At AELOGICA, we mostly use Ruby on Rails for developing websites, if not other Ruby related frameworks. One of the many reasons why Rails is so popular is that it has created some useful conventions that we can readily utilize. Thus, the phrase Convention over Configuration was popularized.
These conventions are perhaps borne out of the developer’s need to decrease the amount of decisions they are required to make without necessarily losing flexibility. For example, we don’t want to waste time setting up RESTful routes for a photos controller by mapping a bunch of URIs for each controller action. Instead, we just say
By using conventions, we are entrusting some decisions to others who have contemplated the same problem or question more deeply, especially if the number of choices are potentially endless. The paradigm of using conventions in software development can be seen not just in the frameworks or languages we use, but also in the tools we rely on as well. Recently, instead of using our own custom (oftentimes bloated) dotfiles for each machine and dealing with each of their idiosyncrasies, we have come to use a common Ruby development dotfile setup that most of us in the company now use.
From the YADR repo, YADR is an opinionated dotfile repo that will make your heart sing. Two of the bullet points that struck me are:
This is exactly what we want. To install, simply read starting from this part of the repository.
Additional Steps (or When Things Go Wrong):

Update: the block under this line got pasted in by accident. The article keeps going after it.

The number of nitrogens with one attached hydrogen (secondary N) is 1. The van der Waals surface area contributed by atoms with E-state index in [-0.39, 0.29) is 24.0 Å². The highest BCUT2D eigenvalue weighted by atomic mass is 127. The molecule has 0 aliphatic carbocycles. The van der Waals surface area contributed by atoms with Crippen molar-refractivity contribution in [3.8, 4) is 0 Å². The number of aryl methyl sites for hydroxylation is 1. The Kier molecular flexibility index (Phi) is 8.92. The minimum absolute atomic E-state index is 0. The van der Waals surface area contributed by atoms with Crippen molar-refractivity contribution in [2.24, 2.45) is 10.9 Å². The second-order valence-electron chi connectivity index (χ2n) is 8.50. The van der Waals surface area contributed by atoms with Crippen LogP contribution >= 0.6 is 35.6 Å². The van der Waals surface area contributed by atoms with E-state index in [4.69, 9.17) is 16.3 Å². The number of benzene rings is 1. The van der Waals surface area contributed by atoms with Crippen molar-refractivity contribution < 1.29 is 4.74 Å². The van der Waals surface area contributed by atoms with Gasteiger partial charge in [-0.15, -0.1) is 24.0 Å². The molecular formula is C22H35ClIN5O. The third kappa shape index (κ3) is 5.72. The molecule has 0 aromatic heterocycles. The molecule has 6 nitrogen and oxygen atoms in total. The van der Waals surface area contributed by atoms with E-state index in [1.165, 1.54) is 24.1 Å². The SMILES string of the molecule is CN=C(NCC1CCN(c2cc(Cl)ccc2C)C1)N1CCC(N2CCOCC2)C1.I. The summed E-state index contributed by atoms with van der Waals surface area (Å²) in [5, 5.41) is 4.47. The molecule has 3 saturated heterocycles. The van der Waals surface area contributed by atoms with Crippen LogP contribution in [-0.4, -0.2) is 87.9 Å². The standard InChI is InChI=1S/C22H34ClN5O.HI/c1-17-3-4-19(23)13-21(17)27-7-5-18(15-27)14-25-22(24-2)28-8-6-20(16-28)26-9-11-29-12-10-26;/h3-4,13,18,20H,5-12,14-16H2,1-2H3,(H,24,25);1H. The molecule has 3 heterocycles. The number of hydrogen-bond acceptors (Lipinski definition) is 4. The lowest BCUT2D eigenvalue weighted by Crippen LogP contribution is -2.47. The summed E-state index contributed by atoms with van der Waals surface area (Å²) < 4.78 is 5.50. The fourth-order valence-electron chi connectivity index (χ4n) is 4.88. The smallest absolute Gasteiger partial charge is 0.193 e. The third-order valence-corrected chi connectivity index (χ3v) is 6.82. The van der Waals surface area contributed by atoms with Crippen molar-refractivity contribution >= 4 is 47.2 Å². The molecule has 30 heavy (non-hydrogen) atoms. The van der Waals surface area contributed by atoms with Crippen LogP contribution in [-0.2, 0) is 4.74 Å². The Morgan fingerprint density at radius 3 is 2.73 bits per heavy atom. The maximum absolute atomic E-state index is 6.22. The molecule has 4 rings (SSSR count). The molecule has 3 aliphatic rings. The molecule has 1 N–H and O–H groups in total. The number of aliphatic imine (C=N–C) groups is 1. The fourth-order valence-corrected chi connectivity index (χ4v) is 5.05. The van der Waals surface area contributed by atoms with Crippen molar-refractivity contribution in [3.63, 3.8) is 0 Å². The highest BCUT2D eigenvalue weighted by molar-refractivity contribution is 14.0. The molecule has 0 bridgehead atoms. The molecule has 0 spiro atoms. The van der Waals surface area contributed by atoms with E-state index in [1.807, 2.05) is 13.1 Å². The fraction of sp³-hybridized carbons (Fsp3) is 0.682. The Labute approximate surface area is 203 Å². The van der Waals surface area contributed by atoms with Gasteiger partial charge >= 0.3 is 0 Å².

However, as of posting time, there are still rough edges that needed fixes or extra steps. Note that we were running Mac OSX Lion (10.7.4) on our machines when YADR was set up.
For example, YADR doesn’t start right away when you restart terminal. In fact, when you check which shell script is used:
Terminal says it’s still using bash. When you open MacVim from the command line via
> echo $SHELL /bin/bash
mvim, notice that the key mapping or even the Solarized theme doesn’t work right away. To fix that, here are the commands that will help you:
As of posting time, the skwp.zsh-theme for YADR is not yet included into the original oh-my-zsh repo. So if you’ve also used the original oh-my-zsh, include the zsh theme file into
> chsh -s /bin/zsh # change shell to zsh permanently > ln -s ~/.yadr/vimrc ~/.vimrc # symlink your .vimrc to yadr's vimrc
Also, If you would like to give your terminal (or iTerm) and other text editors (Sublime Text 2, in case your pair partner doesn’t know any vim yet) the same color scheme as mvim’s solarized theme, you will have to download their theme files separately. For most cases, they can be downloaded here. Installation can be as simple as a double-click.
Lastly, at least in my case, some symlinks were gone, for example, to reenable Sublime Text 2 via
subl command, type:
After all these steps, congratulate yourself! You’ve set up one of the best set of dotfiles and plugins we’ve found across the web for Ruby development . :)
> ln -s /Applications/Sublime\ Text\ 2.app/Contents/SharedSupport/bin/subl /usr/local/bin/subl